How to Care for a Newborn Baby

By braniac

Caring for a newborn baby is a challenging task, but also incredibly rewarding. Even if you are nervous around other people's children, it's entirely different once you have your own. While there is much to be said about caring for a newborn baby, here are the basic things you need to do as a new parent...

Newborns need to eat frequently, roughly every 2-3 hours.

Breastfeeding is generally considered the healthiest method of feeding a newborn baby. In this case, most advocate feeding the baby on demand, whenever he/she cries.

Formula may also be given to a newborn if mother's milk is not an option. Use clean, sterilized bottles, and cooled previously boiled water. Follow the instructions on the container, and be sure to use exact measurements. Typically, in the first two weeks a newborn should have 6 bottles per day, with each bottle including at least 3 ounces of formula. Between 3 and 4 weeks, the baby will need at least 5 bottles per day, with each bottle including at least 4 ounces of formula. From around 1 month old, a baby will need 5 bottles a day, with each bottle including at least 5 ounces of formula.

NEVER give a newborn baby regular cows milk or soy milk. These are not an appropriate food source for a newborn, since they lack the nutrition needed for human growth.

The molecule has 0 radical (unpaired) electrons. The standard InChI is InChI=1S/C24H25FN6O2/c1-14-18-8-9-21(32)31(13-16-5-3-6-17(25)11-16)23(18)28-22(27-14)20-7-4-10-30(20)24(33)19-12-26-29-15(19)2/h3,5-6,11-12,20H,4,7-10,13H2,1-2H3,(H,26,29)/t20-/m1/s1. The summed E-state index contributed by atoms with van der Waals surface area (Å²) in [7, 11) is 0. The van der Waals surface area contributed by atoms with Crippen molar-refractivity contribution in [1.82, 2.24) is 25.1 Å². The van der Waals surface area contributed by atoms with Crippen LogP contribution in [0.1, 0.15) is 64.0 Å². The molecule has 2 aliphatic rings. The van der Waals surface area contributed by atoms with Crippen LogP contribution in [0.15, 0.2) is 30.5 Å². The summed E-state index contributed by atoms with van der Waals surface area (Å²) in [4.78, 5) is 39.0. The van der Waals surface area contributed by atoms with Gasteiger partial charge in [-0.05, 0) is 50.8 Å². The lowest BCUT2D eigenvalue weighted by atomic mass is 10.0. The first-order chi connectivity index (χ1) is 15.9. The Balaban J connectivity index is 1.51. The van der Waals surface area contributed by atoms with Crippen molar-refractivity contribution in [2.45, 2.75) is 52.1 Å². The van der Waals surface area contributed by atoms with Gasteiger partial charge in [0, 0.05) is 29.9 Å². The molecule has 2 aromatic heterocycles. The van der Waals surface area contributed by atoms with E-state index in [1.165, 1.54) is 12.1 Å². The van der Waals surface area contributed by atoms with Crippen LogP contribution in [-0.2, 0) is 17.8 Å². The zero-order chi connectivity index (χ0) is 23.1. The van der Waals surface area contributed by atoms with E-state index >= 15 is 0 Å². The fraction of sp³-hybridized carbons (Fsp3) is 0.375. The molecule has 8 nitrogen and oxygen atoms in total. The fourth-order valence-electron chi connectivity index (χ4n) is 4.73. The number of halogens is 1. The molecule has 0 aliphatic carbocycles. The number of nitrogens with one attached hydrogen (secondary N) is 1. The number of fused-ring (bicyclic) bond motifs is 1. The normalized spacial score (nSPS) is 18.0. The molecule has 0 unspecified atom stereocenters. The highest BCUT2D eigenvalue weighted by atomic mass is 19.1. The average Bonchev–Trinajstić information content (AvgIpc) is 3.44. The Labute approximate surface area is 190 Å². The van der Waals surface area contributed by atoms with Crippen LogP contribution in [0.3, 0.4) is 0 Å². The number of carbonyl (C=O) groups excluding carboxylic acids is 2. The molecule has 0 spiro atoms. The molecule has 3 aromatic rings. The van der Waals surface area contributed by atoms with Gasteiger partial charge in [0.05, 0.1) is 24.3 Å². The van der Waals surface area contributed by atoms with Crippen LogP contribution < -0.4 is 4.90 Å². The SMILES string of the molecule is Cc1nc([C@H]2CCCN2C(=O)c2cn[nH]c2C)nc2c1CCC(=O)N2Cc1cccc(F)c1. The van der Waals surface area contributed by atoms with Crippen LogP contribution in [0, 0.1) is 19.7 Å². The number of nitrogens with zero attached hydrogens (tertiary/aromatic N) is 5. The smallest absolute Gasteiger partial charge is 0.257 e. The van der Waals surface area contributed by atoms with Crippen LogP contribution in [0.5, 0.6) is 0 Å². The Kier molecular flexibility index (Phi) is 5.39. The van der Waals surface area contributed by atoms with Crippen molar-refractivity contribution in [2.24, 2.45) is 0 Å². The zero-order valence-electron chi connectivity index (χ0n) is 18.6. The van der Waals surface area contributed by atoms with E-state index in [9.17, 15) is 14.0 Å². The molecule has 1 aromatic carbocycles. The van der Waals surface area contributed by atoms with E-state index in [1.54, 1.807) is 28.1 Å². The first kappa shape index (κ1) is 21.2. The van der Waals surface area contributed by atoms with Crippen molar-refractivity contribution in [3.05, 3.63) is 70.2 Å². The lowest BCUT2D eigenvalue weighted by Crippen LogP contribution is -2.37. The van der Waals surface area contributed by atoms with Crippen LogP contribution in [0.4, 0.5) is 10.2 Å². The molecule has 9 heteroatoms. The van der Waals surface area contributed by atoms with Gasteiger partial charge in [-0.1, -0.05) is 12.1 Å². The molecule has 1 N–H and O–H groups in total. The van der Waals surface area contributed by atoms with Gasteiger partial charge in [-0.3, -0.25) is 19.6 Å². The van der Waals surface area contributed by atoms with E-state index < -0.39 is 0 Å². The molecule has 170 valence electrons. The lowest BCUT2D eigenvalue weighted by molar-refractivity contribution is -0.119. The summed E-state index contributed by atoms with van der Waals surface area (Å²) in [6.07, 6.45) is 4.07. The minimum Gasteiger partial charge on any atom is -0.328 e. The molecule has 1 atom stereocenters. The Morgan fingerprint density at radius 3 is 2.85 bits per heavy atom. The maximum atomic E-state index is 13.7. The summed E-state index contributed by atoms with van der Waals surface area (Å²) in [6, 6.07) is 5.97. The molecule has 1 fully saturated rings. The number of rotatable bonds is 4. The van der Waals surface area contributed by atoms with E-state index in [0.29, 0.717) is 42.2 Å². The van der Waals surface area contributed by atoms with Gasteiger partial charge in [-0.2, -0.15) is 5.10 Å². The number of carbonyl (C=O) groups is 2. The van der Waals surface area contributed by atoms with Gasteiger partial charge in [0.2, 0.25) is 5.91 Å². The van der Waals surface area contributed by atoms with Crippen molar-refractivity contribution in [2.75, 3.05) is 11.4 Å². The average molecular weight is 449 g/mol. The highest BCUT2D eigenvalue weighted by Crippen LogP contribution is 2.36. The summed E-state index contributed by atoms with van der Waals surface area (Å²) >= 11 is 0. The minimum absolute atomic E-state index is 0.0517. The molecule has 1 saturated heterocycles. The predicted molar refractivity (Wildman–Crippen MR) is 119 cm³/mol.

Newborns poo - A LOT. Expect a dirty diaper after every feeding in the first few weeks. It's important to keep the baby clean to prevent diaper rash.

Formula fed babies make greenish poo, while Babies who are breastfed tend to make loose, yellow poos. This is normal.

In the first few days, the stool is mostly meconium, which is a thick sticky poo that's difficult to clean. Here's a tip - apply some petroleum jelly to the baby's bottom after a change, and it will make the baby easier to clean next time.

Be sure to clean the umbilical cord with every change. You can use a bit of surgical spirits on a cotton ball, and rub this on the cord. Never pull or press it, and contact the doctor if it becomes red or bleeds. It will fall off in anywhere from 3 days to 3 weeks.

In the first two weeks, newborn babies should typically wear one layer more than an adult would wear in the same temperature. This is because their temperature control is not as good.

After that, you should dress the newborn the same as you would dress an adult for the temperature. Overheating increases the risk for SIDS, so don't overdo it.

Keep clothing restricted to basic cotton. Simple is good - ribbons and buttons and lace can be uncomfortable, and also dangerous.

Newborns sleep quite a lot. Unfortunately, this sleep isn't sequential. Rarely will a newborn sleep more than 3-4 hours at a time. It's very important to allow the baby to sleep.

To reduce the risk of SIDS, babies should be placed to sleep on their backs. Use a new, firm mattress that fits snugly in the crib, with no blankets or pillows. Nothing should be in the crib except the baby. If it's winter, you can buy a sleep sack for baby which will keep him/her warm.

Make sure the crib is safe. The bar slats should be no wider than a soda can apart.

In the early days, you don't need to fully bathe the baby. You can give the baby a sponge bath with a warm washcloth. It is a good idea to use cotton balls with warm water to wipe the baby's eyes and clean under the neck and around the face.

Don't forget the love. Newborn babies love to be held, especially with the baby's head laying on an adult's chest.

Be sure to always support baby's head and neck, as they don't have the neck muscles to keep their own heads supported.

That's the basics of newborn baby care!